By Bill King
Once a week I receive a cartoon about marketing from Tom Fishburne (The Marketoonist). This past week’s email contained a cartoon of five sales and marketing-types sitting around the boardroom with the Company President exclaiming “What do we know about Generation Z so we can get them to buy stuff?” You can see the answer (and sign up for Tom’s emails) here: https://marketoonist.com/2017/06/genz.html
After a quiet chuckle, it got me thinking about this focus on generational marketing. Those of you who are WWEMA members may well remember Anna Liotta’s excellent presentation a year or two back at the Annual Meeting. Anna focused on four generations and their attributes – the traditionalists, baby boomers, Xers and Millennials (Gen-Y). Now come the Gen-Zers.
This next generation is 20 years old or younger right now and according to Wikipedia, have practiced widespread usage of the Internet since a young age; are comfortable with technology and dedicate a significant portion of their socializing to social media.
If you’re anything like me, your first instinct is to look at their age, look at the age of your customers, (maybe take a side glance at your own kids or grandkids) and take a big sigh of relief. These young whippersnappers aren’t even through college yet. It’ll be years by the time they get into positions of authority. I’ll likely be retired by then. Some of our younger staff can figure out how to market our products to them down the road.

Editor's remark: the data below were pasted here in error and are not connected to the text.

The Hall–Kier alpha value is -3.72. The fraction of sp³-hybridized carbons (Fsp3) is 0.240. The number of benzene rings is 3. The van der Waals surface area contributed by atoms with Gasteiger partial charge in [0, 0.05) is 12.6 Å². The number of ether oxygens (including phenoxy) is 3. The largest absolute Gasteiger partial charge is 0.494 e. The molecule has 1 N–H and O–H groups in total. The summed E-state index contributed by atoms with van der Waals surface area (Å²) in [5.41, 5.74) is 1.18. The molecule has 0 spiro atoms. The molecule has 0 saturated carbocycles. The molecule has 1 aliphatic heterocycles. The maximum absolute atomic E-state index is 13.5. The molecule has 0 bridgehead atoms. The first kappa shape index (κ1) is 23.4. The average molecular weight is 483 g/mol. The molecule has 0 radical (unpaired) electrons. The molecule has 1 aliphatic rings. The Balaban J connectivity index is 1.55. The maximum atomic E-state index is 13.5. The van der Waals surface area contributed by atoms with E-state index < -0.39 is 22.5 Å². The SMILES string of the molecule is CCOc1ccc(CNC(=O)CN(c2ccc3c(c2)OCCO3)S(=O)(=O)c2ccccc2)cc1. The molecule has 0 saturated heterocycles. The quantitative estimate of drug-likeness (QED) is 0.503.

Unfortunately, this thinking is flawed. Modern media consumption habits are being adopted by all generations. And with each step in the evolution of technology, the speed of adoption by all of us increases. Artificial Intelligence (AI) is the current evolutionary step in the digital transformation.
It’s not that I see our industry rushing to adopt AI (although Ovivo’s AI experience at WEFTEC 2015 was a fascinating outlier). But as early adopters move into the virtual reality world, the other 99% of us will be drawn into the vacuum that they leave. Think Facebook. When it launched, it was widely adopted by school kids and college students. But today, my kids live on Snap Chat and Instagram. And Facebook has become the realm of parents and grandparents (ironically boasting about their Instagram-addicted kids and grandkids).
In my opinion, the vacuum that we’ll find ourselves being drawn into is Apps. We’re starting to see older generations discover the power of applications on their phones, maybe a decade or so behind the Millenials. Twenty percent of Water Online visits are now from app-dominated mobile devices. One in five may not sound like a lot until you realize that that’s over 24,000 unique water and wastewater professionals a month. And we’re supposedly a cellphone-averse, aging industry right?
Image credit: "What he's doing?," Hugo Bernard © 2012, used under an Attribution 2.0 Generic license: https://creativecommons.org/licenses/by/2.0/